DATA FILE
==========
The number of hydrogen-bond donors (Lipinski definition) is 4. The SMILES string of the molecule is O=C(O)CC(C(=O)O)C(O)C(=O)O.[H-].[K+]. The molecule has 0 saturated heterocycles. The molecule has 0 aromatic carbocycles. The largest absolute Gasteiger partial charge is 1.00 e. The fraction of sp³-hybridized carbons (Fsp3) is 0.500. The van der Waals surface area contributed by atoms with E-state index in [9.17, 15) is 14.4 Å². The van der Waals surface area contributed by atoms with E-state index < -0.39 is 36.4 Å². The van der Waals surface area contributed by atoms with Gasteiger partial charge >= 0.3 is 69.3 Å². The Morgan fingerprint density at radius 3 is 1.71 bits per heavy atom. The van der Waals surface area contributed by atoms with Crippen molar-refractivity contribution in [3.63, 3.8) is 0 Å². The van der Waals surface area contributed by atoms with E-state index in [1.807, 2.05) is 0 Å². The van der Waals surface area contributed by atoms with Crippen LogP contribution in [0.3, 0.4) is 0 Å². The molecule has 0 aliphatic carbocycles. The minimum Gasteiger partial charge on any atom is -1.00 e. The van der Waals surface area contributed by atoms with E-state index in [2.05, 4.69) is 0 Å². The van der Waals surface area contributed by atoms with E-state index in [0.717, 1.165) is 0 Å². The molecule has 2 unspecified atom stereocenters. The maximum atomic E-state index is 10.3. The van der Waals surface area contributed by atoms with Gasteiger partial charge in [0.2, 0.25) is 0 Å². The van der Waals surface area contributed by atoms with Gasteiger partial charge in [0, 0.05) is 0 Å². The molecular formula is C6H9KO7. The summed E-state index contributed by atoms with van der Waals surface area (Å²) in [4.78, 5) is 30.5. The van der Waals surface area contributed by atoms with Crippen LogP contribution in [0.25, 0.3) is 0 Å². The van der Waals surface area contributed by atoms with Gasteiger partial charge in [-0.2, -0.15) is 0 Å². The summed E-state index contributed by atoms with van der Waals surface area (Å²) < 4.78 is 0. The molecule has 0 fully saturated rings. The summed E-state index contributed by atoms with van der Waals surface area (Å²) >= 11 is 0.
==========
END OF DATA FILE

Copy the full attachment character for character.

The number of hydrogen-bond donors (Lipinski definition) is 4. The SMILES string of the molecule is O=C(O)CC(C(=O)O)C(O)C(=O)O.[H-].[K+]. The molecule has 0 saturated heterocycles. The molecule has 0 aromatic carbocycles. The largest absolute Gasteiger partial charge is 1.00 e. The fraction of sp³-hybridized carbons (Fsp3) is 0.500. The van der Waals surface area contributed by atoms with E-state index in [9.17, 15) is 14.4 Å². The van der Waals surface area contributed by atoms with E-state index < -0.39 is 36.4 Å². The van der Waals surface area contributed by atoms with Gasteiger partial charge >= 0.3 is 69.3 Å². The Morgan fingerprint density at radius 3 is 1.71 bits per heavy atom. The van der Waals surface area contributed by atoms with Crippen molar-refractivity contribution in [3.63, 3.8) is 0 Å². The van der Waals surface area contributed by atoms with E-state index in [1.807, 2.05) is 0 Å². The van der Waals surface area contributed by atoms with Crippen LogP contribution in [0.3, 0.4) is 0 Å². The molecule has 0 aliphatic carbocycles. The minimum Gasteiger partial charge on any atom is -1.00 e. The van der Waals surface area contributed by atoms with E-state index in [2.05, 4.69) is 0 Å². The van der Waals surface area contributed by atoms with E-state index in [0.717, 1.165) is 0 Å². The molecule has 2 unspecified atom stereocenters. The maximum atomic E-state index is 10.3. The van der Waals surface area contributed by atoms with Gasteiger partial charge in [0.2, 0.25) is 0 Å². The van der Waals surface area contributed by atoms with Gasteiger partial charge in [0, 0.05) is 0 Å². The molecular formula is C6H9KO7. The summed E-state index contributed by atoms with van der Waals surface area (Å²) in [4.78, 5) is 30.5. The van der Waals surface area contributed by atoms with Crippen LogP contribution in [0.25, 0.3) is 0 Å². The van der Waals surface area contributed by atoms with Gasteiger partial charge in [-0.2, -0.15) is 0 Å². The summed E-state index contributed by atoms with van der Waals surface area (Å²) < 4.78 is 0. The molecule has 0 fully saturated rings. The summed E-state index contributed by atoms with van der Waals surface area (Å²) >= 11 is 0.